Inbrija was one of a few comeback stories in 2018 involving regulatory reversals, which underscore the FDA’s evolving views on drug safety/efficacy balance, especially in areas of unmet medical need. In mid-December, Dublin, Ireland-based Shire received FDA approval for Motegrity (prucalopride), a small-molecule serotonin receptor 4 agonist to treat chronic idiopathic constipation abandoned in 2000 by its previous developer, Johnson & Johnson, when the first-in-class drug Propulcid (cisapride) was pulled from the market for safety reasons. A related drug, Novartis’s Zelnorm (tegaserod), was also pulled from the market in 2007, but in October 2018 an FDA advisory panel recommended the drug’s reintroduction in a subset of patients in the drug’s initial constipation indication.
And, most notably, Amicus Therapeutics received accelerated approval for its small molecule Galafold (migalastat) to treat Fabry disease, a rare lysosomal storage disorder. Amicus’s regulatory triumph for Galafold, a small molecule that binds to the active site of α-galactosidase and ‘chaperones’ it to lysosomes, seemed unlikely just two years ago. In 2015 the FDA told the company that another phase 3 clinical study would be necessary to approve the drug. In 2016, Amicus said it planned to collect the additional data the FDA requested. But in July 2017, the company said that study would no longer be required and submitted its application later in the year. It received a priority review to boot, and was approved in August 2018. Documents received by the Project on Government Oversight via a Freedom of Information Act request illustrated Amicus’s lobbying efforts: CEO John Crowley maintained that the study requested by FDA would take five to seven years to complete. With accelerated approval in hand, Amicus must now confirm the drug’s efficacy in a phase 4 study (it was approved on the basis of a surrogate endpoint, reduction in kidney interstitial capillary cell globotriaosylceramide (KIC GL-3) substrate).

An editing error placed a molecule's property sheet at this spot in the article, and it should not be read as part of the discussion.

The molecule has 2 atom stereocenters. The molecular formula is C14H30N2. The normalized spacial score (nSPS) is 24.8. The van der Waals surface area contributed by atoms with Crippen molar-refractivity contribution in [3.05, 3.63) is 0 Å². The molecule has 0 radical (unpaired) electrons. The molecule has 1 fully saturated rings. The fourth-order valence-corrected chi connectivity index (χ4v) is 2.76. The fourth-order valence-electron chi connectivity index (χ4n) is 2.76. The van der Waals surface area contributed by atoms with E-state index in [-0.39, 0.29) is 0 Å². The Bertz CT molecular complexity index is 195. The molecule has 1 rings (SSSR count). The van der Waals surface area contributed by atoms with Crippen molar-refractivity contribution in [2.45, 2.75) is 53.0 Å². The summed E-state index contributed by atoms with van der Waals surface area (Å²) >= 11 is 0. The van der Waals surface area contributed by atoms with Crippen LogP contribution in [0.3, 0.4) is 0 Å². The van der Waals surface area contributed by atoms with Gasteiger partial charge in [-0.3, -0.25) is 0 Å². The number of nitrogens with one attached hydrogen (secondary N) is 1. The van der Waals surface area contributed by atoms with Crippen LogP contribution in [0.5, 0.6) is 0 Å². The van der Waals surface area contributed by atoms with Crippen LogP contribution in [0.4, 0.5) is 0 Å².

With the FDA increasingly willing to give patients and physicians more options in diseases with few or no therapeutic alternatives, the biopharma industry’s shift to rare diseases is unlikely to be thrown into reverse. Nowhere is that more visible than the emerging field of gene therapy. Center for Biologics Evaluation and Research (CBER) director Peter Marks sounds ready for an onslaught. CBER is tracking over 700 active Investigational New Drug applications, he pointed out at Biopharma Congress in November, and in 2017 it received more than 100 applications in the gene therapy space alone. “This year we’ll probably be 40 to 50% above that,” he said. And the agency appears ready and willing to work with gene therapy companies to get innovative products to patients. “One of the things that we can’t have is regulatory paralysis because we just can’t figure out how to move forward,” he said. “It’s very true in gene therapy, where perfection will be the enemy of good.”